Anyone who owns a few large diaphragm microphones has likely seen the common trouble with many shock mounts – failing elastic or rubber bands that cause the mic to droop, clamps that don't securely hold mic bodies, bulky sizes that get in the way of placement, pivoting joints that slip or are hard to reach, and even rubber pads that can remove mic body plating or paint. The Sling-Shock shock mounts solve all these issues. The isolation is provided by a patented assembly of "non-resonant" nylon cables tensioned with damped steel springs, providing the light flex and support to hold a mic without losing elasticity over time. It's a brilliant idea, and even with the heaviest mic I could find and fit, I could not get the mic’s weight to cause the clamp to touch the surrounding hardware. All the Sling-Shock RSM-series shock mounts hold cylindrical mic bodies in soft felt clamps that are tightened down with a steel knob. It's easy to hold the mount with one hand, insert the mic, and apply tightening without feeling one might drop the assembly. The shock mounts are generally smaller in circumference than many others, and the way the mic is held doesn't obstruct the front side, allowing for close mic placement. There are no large metal rings or elastic bands getting in the way up front like so many others! A little cable clip on the side offers mic cable strain relief with vibration isolation.

Royer currently manufactures three sizes of the Sling-Shock; from small to large, they are the RSM-SS1, RSM-SS24, and RSM-SS251. The RSM-SS1 was designed to fit Royer’s popular ribbon mics: the classic R-121 [Tape Op #19] plus the R-122 [#62] series, and the stereo SF-12 [#25]. It works with any 1-inch diameter mic, with about .25-inch of leeway (larger or smaller). The RSM-SS24 was built for Royer’s phantom-powered SF-2 [#99], SF-24, and SF-24V mics, but it’s also compatible with their R-10 [#124] if you take it off its threaded mount. Any mics around 1.5 inches in diameter should fit well. The RSM-SS251 is the biggest mount, supporting two-inch diameter mics such as, obviously, the Telefunken ELA M 251, Neumann U 67s and U 87s, and many of the Audio-Technica AT40-series mics. Note that a typical Neumann U 47-style mic is too wide for this mount. It fit my Soundelux ELUX 251 [#27] perfectly, with a snug grab that allowed me to suspend the mic upside down.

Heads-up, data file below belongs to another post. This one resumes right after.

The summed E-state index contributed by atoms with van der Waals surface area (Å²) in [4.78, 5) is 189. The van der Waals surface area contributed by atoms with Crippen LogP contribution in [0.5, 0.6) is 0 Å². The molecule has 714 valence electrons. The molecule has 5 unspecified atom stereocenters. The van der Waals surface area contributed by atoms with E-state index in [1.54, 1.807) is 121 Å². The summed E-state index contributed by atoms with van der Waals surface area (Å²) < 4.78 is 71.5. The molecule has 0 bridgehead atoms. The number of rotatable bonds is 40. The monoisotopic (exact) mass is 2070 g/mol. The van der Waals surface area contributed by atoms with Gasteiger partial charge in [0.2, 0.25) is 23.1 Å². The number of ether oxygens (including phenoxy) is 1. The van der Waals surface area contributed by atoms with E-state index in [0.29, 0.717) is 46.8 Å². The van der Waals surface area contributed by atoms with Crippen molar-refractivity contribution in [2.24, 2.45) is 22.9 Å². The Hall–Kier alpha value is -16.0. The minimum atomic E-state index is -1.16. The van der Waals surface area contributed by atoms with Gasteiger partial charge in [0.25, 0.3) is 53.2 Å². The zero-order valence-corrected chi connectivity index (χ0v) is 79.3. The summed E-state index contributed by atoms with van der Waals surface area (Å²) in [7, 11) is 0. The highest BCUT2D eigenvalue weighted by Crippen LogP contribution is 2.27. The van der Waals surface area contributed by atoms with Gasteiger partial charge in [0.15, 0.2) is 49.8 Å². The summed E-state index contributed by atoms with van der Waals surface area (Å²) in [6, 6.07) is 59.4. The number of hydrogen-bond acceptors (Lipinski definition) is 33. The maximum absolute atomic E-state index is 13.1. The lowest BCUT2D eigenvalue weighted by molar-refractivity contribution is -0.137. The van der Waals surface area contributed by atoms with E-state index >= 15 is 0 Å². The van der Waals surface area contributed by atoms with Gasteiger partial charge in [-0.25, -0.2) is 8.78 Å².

I was told that the Sling-Shocks isolated microphones so well that in tests on guitar amps additional clarity was achieved by reducing self-resonance, rumble, and conductivity via mic stands. I placed one Royer R-121 in an RSM-SS1, and another in a typical plastic spring-style mic clip, then positioned them head to head in front of the speaker cone. When I re-amped guitars through a Fender Concert, I definitely heard a difference; one R-121 was louder than the other! After adjusting and matching, recording, and then swapping mics to double-check, I heard a subtle clarity come forward in the mics that were using the RSM-SS1. It was very slight, but it was there. The low chunk of a downstroke was deeper and more defined, and there was a slight clearing up of midrange tones as well. This indicates that these RSMs are doing something more than just holding the mics carefully.

The Sling-Shock shock mounts come in a classy velvety bag with a Royer embroidered patch and have a lifetime warranty, something I do not recall any other mounts offering. The prices might seem high to some, but I've seen many manufacturers offer poorly engineered and built shock mounts that cost almost as much. These are some of the finest mic mounts I have ever used. If you want the best for your mic collection, and you want to make clearer recordings, you'll easily see the value of the Sling-Shock RSM-series shock mounts.

Tape Op is a bi-monthly magazine devoted to the art of record making.

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